flexible. I want to make the most out of things before I turn 23,” explained Aruna, who represented the country at the 2014 Commonwealth Games in the United Kingdom.
She could not make it to the national team for the 2010 Commonwealth Games due to underage. 
“I had even qualified but I was only hence I couldn’t take part,” she added.
On her future target, Aruna said, “A gymnast requires at least six hours daily practice, but due to studies I used to get only three hours.”
AGU Media, DOHA (QAT): Adilya Tlekenova lived up to her expectations, winning two gold, one silver and two bronze medals in her hometown Astana, Kazakhstan, at the 15th Junior Rhythmic Asian Championships at the Daulet National Tennis Center on Tuesday.
The 15-year-old talented gymnast scooped up her first gold in hoop, pocketing 16,050 points. She was followed by Uzbekistan’s Takhmina Ikromova (15,000) and Japan’s Aino Yamada (14,500).
Her second gold came in the individual all-around event (63,400). Ikromova (61,900) and China’s Zilu Wang (57,250) came second and third respectively.
Tlekenova claimed the silver in apparatus final individuals and won the bronze in ball and club events.
Ikromova, who threw a tough challenge to Tlekenova, ended up with two gold and as many silver medals from the competition, which was held under the aegis of Asian Gymnastics Union.
The Uzbek claimed gold in apparatus final individuals and ball categories while her silver came in hoop and individual all-around event.
Uzbekistan’s Lola Zakirova won the club gold (14,850) while China’s Zilu Wang came second (14,350).
Meanwhile, Japan bagged the apparatus final group honours with 15,650 points. Kazakhstan (14,900) and Uzbekistan (14,850) came second and third respectively.
The Japanese team also added the apparatus final (ropes) where they accumulated 14,900 points followed by Uzbekistan (14,850) and China (14,700).
Full Results in the Box
AGU Media Office, Doha (QAT): The week-long FIG Academy for Level 1 Aerobic coaches, sponsored by the Asian Gymnastics Union, concluded at the Hanoi Aerobic Gymnastics Club in Hanoi, Vietnam, on Sunday.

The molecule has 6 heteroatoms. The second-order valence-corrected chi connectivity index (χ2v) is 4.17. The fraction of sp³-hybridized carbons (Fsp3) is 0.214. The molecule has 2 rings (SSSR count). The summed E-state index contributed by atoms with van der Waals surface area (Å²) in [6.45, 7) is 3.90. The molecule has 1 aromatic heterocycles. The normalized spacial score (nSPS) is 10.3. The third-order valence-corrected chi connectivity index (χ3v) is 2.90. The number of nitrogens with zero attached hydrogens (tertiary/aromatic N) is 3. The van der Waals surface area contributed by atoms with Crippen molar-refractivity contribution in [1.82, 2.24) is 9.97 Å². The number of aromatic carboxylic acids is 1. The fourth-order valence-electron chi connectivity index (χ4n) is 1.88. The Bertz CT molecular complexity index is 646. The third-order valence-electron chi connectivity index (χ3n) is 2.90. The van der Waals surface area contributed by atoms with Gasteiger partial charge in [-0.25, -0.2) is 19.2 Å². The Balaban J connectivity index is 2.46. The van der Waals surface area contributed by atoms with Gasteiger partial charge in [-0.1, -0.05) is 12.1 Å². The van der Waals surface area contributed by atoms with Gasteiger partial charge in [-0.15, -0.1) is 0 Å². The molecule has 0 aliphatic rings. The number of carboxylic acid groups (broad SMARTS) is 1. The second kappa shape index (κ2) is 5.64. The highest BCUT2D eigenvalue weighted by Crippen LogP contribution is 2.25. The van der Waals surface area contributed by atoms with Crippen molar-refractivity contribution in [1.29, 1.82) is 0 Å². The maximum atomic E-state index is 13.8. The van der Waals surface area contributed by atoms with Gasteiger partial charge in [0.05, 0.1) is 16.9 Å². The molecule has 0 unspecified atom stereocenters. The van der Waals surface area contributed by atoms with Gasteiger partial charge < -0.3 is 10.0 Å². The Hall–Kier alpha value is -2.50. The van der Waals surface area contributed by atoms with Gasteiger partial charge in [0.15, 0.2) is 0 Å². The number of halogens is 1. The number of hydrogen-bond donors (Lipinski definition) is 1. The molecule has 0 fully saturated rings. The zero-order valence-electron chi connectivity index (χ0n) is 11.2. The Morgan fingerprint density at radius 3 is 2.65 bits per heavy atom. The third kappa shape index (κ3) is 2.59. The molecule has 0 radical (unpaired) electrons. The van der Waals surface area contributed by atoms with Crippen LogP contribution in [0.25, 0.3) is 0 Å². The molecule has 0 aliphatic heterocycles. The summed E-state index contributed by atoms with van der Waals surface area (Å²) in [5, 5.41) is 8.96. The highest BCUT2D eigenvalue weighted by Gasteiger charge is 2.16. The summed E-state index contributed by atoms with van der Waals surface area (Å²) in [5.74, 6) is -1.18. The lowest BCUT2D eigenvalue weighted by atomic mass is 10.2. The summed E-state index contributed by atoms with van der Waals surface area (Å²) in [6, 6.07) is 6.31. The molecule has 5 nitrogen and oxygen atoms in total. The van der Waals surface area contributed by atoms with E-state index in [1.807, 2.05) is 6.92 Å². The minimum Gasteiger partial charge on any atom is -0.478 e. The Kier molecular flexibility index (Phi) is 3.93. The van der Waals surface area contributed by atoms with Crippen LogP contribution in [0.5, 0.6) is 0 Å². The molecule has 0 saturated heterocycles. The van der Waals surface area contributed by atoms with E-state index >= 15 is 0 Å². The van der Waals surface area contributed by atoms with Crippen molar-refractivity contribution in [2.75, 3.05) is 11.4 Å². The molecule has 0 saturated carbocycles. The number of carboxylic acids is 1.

The technical lectures were conducted at the Quan Ngua Gymnasium, Van Cao Str, Ba Dinh, with a total 19 coaches took part while with seven from the host nation attended the programme.
Indonesia sent four trainers while India (three), Iran (two) while Japan, Mongolia and Uzbekistan had one coach each at the training.
The coach education programme, which expanded with the worldwide introduction of the Age Group Development and Competition Programme in 2011 and entered an agreement with the IOC Olympic Solidarity Programme to combine courses in 2014, is unique in the world of amateur sports.
It enjoys an enormous amount of administrative and financial support, not only from the FIG, but also from the many federations whose contributions in hosting, teaching and helping to develop the curriculum is vital to the great success of the programme.
The first FIG Academy, which completed 15 years, was first held in Kuala Lumpur, Malaysia, in 2002 with 43 coaches from Malaysia, Thailand, India, Singapore, Philippines, Hong Kong, Indonesia, Vietnam and Pakistan.
Sri Lankan-born rhythmic gymnast Anna-Marie Ondaatje, who is based in Canada, wants to compete for her country at the 2020 Olympics in Tokyo, Japan.
Her father Alistair Ondaatje encouraged his daughter’s passion for dance by putting her into a complex sport at nine.
The rhythmic art is a complex one which combines the elements of ballet, gymnastics and dance and apparatus manipulation. But Anna -Marie enjoys it from the technicalities of the dance, music and training her expression.
“I love the elegance, the expression to the music, the rhythm, everything," said Anna-Marie.
Apparatus manipulation, a robotic term associated with the graceful sport, is exceedingly challenging and adds to the allure of the act. Each performer has to master the use of five apparatuses – the ball, the hoop, the ribbon, the rope and the clubs. Whilst most of us are attempting to juggle a couple of appointments in a day, Anna- Marie relentlessly trains five hours a day, six days a week to master the sport she loves.
“One needs to achieve technicality of the routine and the apparatus artistry," she said.